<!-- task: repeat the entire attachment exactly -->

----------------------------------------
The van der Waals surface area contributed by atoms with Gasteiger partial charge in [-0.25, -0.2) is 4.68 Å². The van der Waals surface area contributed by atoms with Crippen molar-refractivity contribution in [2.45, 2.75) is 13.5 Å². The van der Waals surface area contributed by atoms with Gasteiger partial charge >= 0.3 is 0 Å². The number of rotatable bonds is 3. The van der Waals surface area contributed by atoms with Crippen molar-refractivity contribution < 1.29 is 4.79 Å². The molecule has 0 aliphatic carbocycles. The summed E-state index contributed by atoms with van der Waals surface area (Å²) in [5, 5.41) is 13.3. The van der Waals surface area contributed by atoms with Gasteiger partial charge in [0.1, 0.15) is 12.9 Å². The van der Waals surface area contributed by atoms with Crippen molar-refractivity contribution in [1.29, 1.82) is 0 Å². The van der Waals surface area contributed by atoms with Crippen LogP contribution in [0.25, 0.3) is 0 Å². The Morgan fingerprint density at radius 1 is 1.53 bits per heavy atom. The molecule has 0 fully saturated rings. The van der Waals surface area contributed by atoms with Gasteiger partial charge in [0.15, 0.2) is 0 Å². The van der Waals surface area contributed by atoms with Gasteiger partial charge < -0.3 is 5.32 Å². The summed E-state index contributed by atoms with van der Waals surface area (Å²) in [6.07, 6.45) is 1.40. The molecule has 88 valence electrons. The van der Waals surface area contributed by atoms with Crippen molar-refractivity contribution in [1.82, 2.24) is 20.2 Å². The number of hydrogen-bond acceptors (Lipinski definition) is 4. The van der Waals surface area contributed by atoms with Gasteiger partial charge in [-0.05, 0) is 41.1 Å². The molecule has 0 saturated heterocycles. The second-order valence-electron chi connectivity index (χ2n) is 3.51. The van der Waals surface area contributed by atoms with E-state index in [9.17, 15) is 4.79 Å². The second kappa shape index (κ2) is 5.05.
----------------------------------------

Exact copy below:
The van der Waals surface area contributed by atoms with Gasteiger partial charge in [-0.25, -0.2) is 4.68 Å². The van der Waals surface area contributed by atoms with Crippen molar-refractivity contribution in [2.45, 2.75) is 13.5 Å². The van der Waals surface area contributed by atoms with Gasteiger partial charge >= 0.3 is 0 Å². The number of rotatable bonds is 3. The van der Waals surface area contributed by atoms with Crippen molar-refractivity contribution < 1.29 is 4.79 Å². The molecule has 0 aliphatic carbocycles. The summed E-state index contributed by atoms with van der Waals surface area (Å²) in [5, 5.41) is 13.3. The van der Waals surface area contributed by atoms with Gasteiger partial charge in [0.1, 0.15) is 12.9 Å². The van der Waals surface area contributed by atoms with Crippen molar-refractivity contribution in [1.29, 1.82) is 0 Å². The van der Waals surface area contributed by atoms with Crippen LogP contribution in [0.25, 0.3) is 0 Å². The Morgan fingerprint density at radius 1 is 1.53 bits per heavy atom. The molecule has 0 fully saturated rings. The van der Waals surface area contributed by atoms with Gasteiger partial charge in [0.15, 0.2) is 0 Å². The van der Waals surface area contributed by atoms with Gasteiger partial charge < -0.3 is 5.32 Å². The summed E-state index contributed by atoms with van der Waals surface area (Å²) in [6.07, 6.45) is 1.40. The molecule has 88 valence electrons. The van der Waals surface area contributed by atoms with Crippen molar-refractivity contribution in [1.82, 2.24) is 20.2 Å². The number of hydrogen-bond acceptors (Lipinski definition) is 4. The van der Waals surface area contributed by atoms with Gasteiger partial charge in [-0.05, 0) is 41.1 Å². The molecule has 0 saturated heterocycles. The second-order valence-electron chi connectivity index (χ2n) is 3.51. The van der Waals surface area contributed by atoms with E-state index in [9.17, 15) is 4.79 Å². The second kappa shape index (κ2) is 5.05.